We have all been passengers on an aircraft at least once in our lives and with the global economy we live in today traveling has become as easy as flying like a bird. But the one thing that we still wonder is what happens behind the cockpit and how a flight is actually flown by a trained pilot.
The Times Kuwait recently had the opportunity to chat with a young Bahraini pilot Arwa Janahi who spoke about her journey into becoming a pilot and revealed some of the steps that pilots go through to ensure we have a safe and pleasant flight.
Arwa, the oldest of six siblings lived an everyday life in Bahrain, graduating and taking her master’s degree in finance before settling down to a rewarding career in a bank. However, she always had this feeling that something was missing in her life, there was no adventure no excitement in her desk-job. In 2010, when an opportunity came knocking in the form of a government-sponsored program to train young pilots, she took up the challenge and decided to change her career.
“Looking back today I’m very happy with the decision I made, and I truly consider it a great blessing to have had the opportunity to become a pilot. Who I have become today as a person and in my career was only because I had the courage to seize the opportunity when it presented itself,” said Arwa at the start of our conversation.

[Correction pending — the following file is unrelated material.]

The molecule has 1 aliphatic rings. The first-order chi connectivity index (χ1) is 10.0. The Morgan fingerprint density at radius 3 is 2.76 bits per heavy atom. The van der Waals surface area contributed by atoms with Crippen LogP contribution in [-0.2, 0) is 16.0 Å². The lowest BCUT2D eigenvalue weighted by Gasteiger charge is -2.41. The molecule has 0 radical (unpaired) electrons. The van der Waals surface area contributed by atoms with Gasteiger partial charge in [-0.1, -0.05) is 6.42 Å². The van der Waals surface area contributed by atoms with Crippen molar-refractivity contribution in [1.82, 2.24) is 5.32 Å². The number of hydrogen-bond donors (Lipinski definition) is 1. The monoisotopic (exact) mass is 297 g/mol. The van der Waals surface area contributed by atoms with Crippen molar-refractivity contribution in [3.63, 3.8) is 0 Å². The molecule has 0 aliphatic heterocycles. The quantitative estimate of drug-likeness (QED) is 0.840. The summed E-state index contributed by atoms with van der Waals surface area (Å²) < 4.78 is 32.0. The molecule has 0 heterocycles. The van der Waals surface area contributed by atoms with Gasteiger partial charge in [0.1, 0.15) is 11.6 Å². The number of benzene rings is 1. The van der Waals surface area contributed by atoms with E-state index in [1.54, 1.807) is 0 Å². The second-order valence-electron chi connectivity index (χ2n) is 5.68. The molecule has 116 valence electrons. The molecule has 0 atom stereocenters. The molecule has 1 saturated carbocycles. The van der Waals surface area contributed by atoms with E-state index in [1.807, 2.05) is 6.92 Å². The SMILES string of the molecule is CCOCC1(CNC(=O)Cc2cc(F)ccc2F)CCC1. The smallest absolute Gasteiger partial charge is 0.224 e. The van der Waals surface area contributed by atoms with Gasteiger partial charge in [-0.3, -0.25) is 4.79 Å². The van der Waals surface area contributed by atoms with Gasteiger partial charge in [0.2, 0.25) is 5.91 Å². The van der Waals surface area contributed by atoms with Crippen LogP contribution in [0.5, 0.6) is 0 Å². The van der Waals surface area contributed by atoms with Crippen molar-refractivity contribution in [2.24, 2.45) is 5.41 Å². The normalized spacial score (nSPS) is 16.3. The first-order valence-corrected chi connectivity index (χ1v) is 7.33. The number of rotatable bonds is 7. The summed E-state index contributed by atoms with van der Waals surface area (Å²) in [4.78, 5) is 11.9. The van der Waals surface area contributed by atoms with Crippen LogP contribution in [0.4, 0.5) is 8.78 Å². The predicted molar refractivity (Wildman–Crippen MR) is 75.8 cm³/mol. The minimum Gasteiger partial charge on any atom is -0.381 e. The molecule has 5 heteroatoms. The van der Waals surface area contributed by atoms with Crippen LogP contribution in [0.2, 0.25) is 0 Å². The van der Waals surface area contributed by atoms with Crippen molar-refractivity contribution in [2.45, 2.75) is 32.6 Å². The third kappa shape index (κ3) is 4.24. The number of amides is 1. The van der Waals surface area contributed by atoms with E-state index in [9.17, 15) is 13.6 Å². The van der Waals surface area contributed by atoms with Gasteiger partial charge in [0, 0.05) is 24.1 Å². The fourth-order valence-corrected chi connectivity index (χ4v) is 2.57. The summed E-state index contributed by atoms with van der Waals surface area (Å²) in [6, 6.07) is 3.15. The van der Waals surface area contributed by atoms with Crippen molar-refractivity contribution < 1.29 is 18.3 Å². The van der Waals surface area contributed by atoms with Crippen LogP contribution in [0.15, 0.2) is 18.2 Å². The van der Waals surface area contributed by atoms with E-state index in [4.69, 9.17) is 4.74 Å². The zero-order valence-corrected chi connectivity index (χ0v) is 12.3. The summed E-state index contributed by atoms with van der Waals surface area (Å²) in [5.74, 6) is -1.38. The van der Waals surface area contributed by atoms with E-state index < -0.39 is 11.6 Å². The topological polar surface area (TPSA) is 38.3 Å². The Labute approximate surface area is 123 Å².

“Regarding my flights, I fly both long- and short-haul flights. Both flights need a pilot’s full attention with the only difference being that in a long-haul you get more time in between the take-off, cruise and landing, so you get breaks to relax and get refreshed. Whereas in short-haul, each stage comes soon after the other. It is like being alternately stretched and compressed.
“In a routine flight, before the take-off we have to calculate the weights and the speed and make sure everything is ready for the flight to take off. We go through a certain procedure and finalize the number of passengers and weight the flight is carrying. Imputing this on the computer system gives us the exact speed at which to take off.
“Once we are at cruise altitude, we are required to make radio contact with the control towers in every air space we enter to request permission and to inform them of our passing through their air space. The route that the auto-pilot takes on cruise is already predetermined at the time of take-off based on our initial inputs and the wind speed. Wind is the biggest factor here and it determines the length and route of our flight. This is selected from a list of options the system provides us at take-off
“Then, before we begin our descent to land, the flight crew brief each other and determine our landing path; we look at our best option to land smoothly and request the control tower for landing permission. Factors such as day or night and weight are important to consider along with the sequence and instructions we receive from the tower while making our final decent. Then to make the landing we first disengage the auto-pilot as come in to land manually.”